How to get rejected from the App Store

Often puzzling, always frustrating, the list of reasons why developers are denied access to Apple's iPhone App Store grows ever longer

It seems as if a week doesn't pass without a new story of some app being rejected from Apple's iPhone App Store. Should developers really be surprised? Steve Jobs never wanted third-party developers tinkering with his platform in the first place -- he thought Safari-based Web apps would be enough. Little wonder, then, that when Apple launched the App Store in 2008, it was under strict conditions.

Still, it'd be nice for Apple to make those conditions clear. Apple has been tinkering with the language of its iPhone SDK license agreement lately, but that hasn't done much to clarify the rules -- unless you're Adobe. For everyone else, the App Store's requirements seem as vague and capricious as ever.

[ Read it and weep: Peter Wayner's personal tale of App Store rejection. | Keep up on key mobile developments and insights with InfoWorld's Mobile Edge blog and Mobilize newsletter. ]

So let's try to tally the score. There's no guarantee that anyone's app will be accepted, but as near as I can tell, here are a few things you can do to get you booted off the App Store:

1. Write lousy code. To be fair, not every app deserves to be posted. Apps that crash -- at least often enough that they bomb on the App Store's screeners -- are deemed unfit for distribution. What's more, your app has to work as advertised. If it's missing features or if it springs unwanted surprises on the user, it's a safe bet it will be rejected. I think we can agree that's a good thing. It would be nice, though, if the rest of Apple's rules seemed as reasonable.

2. Duplicate Apple's software. The iPhone comes with a set of pre-installed software that provides basic functions, such as voice calling, SMS, email, MP3 playing, and Web browsing. Duplicate any of those and you're out, even -- or maybe especially -- if you improve on Apple's offerings. Just ask Google, or any of the various developers who came up with podcast software for the platform.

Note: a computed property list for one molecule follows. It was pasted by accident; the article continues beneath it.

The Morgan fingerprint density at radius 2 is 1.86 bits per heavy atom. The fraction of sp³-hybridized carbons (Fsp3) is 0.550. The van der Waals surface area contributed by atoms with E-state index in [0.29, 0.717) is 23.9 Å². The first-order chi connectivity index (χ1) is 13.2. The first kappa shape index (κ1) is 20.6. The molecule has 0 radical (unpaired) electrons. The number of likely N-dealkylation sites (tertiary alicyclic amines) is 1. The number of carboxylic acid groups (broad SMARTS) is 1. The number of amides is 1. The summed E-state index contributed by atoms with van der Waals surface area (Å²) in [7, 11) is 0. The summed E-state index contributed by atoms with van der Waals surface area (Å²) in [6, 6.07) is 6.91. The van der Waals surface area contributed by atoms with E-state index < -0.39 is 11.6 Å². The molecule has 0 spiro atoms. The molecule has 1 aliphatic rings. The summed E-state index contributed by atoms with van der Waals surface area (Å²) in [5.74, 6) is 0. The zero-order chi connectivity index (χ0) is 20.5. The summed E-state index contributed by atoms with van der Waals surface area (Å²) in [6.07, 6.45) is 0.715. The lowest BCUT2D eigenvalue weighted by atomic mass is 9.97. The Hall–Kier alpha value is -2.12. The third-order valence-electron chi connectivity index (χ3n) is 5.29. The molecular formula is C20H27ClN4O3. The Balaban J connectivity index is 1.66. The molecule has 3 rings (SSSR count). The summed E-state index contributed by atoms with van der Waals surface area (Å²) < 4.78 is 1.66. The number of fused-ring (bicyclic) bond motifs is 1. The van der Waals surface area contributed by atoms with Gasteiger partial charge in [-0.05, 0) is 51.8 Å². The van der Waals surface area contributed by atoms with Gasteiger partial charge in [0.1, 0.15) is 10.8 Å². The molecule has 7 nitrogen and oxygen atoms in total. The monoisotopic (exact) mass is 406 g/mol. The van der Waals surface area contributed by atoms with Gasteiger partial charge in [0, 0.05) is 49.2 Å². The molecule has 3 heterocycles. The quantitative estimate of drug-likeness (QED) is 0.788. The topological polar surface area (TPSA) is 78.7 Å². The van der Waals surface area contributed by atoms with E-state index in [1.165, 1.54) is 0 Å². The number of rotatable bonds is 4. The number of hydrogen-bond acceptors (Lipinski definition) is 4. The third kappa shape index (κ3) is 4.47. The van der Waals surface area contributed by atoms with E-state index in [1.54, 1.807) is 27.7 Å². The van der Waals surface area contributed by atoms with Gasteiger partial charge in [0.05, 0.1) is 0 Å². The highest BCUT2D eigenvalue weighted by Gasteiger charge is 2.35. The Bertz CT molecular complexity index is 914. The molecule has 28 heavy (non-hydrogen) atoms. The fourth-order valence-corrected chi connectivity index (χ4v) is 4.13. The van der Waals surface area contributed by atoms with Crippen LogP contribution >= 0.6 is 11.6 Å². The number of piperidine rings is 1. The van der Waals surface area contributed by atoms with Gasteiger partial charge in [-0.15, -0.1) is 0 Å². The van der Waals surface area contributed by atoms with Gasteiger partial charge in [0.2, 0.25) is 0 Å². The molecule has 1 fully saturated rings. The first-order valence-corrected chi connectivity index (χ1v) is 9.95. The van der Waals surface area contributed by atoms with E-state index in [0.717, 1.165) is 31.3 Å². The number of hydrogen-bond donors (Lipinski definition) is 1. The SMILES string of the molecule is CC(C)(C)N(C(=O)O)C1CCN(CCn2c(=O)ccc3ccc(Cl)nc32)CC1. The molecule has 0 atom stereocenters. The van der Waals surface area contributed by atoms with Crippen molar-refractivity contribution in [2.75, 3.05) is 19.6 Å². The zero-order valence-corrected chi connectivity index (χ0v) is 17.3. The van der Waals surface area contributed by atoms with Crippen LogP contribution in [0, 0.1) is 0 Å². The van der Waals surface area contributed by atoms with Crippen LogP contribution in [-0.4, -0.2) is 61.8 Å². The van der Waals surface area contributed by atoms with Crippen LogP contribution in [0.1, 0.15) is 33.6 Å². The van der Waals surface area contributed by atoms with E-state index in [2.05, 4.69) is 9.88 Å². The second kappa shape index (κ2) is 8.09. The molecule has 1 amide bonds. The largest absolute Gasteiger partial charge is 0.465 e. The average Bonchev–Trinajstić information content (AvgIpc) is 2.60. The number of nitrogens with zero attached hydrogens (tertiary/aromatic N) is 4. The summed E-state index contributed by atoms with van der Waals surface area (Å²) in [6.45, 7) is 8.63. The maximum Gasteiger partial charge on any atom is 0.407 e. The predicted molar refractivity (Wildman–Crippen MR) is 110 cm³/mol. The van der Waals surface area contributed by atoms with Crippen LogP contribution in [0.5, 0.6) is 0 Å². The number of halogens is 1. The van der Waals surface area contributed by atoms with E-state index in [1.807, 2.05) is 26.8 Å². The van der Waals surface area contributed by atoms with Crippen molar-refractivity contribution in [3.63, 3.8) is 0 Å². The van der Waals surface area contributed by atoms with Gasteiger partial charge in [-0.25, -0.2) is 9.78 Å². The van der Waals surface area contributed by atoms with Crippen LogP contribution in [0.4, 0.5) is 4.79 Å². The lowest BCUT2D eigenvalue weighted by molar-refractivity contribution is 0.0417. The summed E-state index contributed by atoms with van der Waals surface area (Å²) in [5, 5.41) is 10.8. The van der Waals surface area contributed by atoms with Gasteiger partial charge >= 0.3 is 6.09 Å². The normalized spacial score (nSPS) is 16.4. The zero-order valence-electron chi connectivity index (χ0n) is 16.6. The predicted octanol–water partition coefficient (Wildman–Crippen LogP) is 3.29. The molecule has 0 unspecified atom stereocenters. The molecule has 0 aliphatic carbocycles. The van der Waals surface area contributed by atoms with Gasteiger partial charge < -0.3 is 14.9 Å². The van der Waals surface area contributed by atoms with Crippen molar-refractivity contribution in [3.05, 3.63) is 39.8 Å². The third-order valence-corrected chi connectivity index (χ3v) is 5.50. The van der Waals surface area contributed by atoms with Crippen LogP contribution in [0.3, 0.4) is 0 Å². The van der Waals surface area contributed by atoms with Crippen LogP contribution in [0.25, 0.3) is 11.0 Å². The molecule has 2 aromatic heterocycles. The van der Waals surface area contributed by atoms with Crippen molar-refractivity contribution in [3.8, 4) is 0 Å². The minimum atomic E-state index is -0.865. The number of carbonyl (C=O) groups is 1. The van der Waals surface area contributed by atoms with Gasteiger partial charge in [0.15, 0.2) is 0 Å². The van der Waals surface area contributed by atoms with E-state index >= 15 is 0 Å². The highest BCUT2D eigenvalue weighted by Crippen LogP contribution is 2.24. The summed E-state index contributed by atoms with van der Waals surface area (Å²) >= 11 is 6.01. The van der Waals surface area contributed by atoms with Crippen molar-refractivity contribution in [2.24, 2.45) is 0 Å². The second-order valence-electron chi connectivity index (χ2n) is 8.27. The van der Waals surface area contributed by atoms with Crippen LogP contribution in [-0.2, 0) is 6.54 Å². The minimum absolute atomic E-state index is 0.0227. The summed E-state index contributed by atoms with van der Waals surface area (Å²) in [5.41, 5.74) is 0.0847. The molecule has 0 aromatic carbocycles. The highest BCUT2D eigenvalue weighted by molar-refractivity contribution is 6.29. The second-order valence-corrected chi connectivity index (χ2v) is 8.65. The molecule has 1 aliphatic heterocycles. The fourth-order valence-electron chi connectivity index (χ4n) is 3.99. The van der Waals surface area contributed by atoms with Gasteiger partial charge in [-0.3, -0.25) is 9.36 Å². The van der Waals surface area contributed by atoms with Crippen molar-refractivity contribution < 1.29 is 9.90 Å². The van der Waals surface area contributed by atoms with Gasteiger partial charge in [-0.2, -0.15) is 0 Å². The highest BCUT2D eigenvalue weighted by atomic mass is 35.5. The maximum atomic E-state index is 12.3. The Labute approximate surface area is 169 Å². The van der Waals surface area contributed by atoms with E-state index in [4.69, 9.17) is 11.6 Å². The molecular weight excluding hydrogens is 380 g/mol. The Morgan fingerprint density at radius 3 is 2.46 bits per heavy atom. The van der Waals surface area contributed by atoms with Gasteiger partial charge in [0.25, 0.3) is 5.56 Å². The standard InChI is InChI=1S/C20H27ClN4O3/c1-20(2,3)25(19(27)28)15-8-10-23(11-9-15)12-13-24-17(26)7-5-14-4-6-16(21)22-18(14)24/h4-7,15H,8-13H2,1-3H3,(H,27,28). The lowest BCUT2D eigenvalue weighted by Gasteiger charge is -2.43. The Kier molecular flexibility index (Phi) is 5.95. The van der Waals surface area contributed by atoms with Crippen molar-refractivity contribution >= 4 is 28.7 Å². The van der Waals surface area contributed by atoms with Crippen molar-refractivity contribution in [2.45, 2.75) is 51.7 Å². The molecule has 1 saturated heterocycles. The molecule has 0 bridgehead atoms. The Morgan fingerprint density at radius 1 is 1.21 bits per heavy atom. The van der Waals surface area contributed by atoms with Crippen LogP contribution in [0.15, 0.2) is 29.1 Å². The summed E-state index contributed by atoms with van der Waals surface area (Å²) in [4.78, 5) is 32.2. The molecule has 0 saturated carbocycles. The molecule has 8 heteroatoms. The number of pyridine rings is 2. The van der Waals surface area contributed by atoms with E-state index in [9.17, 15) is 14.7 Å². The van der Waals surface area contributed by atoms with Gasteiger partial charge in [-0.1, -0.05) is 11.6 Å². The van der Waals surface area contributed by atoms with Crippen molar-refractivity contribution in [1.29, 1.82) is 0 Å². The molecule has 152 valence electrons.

3. Get in the way. Apple expects its handsets to work a certain way, and if you interfere, you can expect your app to be rejected. That's why you can't sync your iPhone with iTunes over Wi-Fi, for example. It doesn't matter that people might want that capability; changing the way the iPhone normally does things is a no-no.

4. Execute interpreted code. This one has been discussed at length. It's why you can't get Flash or Java on your iPhone or iPad. It's also why you can't do fun things like emulating a Commodore 64 on your phone, and it's why iPhone users can't run RevMobile, a clone of Apple's long-lamented HyperCard software. Apple has offered various excuses why these things are verboten, but none holds much water.

5. Use too much bandwidth. AT&T likes to complain that dropped calls on its network are because iPhone users are gobbling up too much bandwidth. Apple is apparently listening; if your app is too network-centric, it's likely to be rejected. That's why Internet radio apps are off-limits (when they're not duplicating core iPhone functionality, that is).

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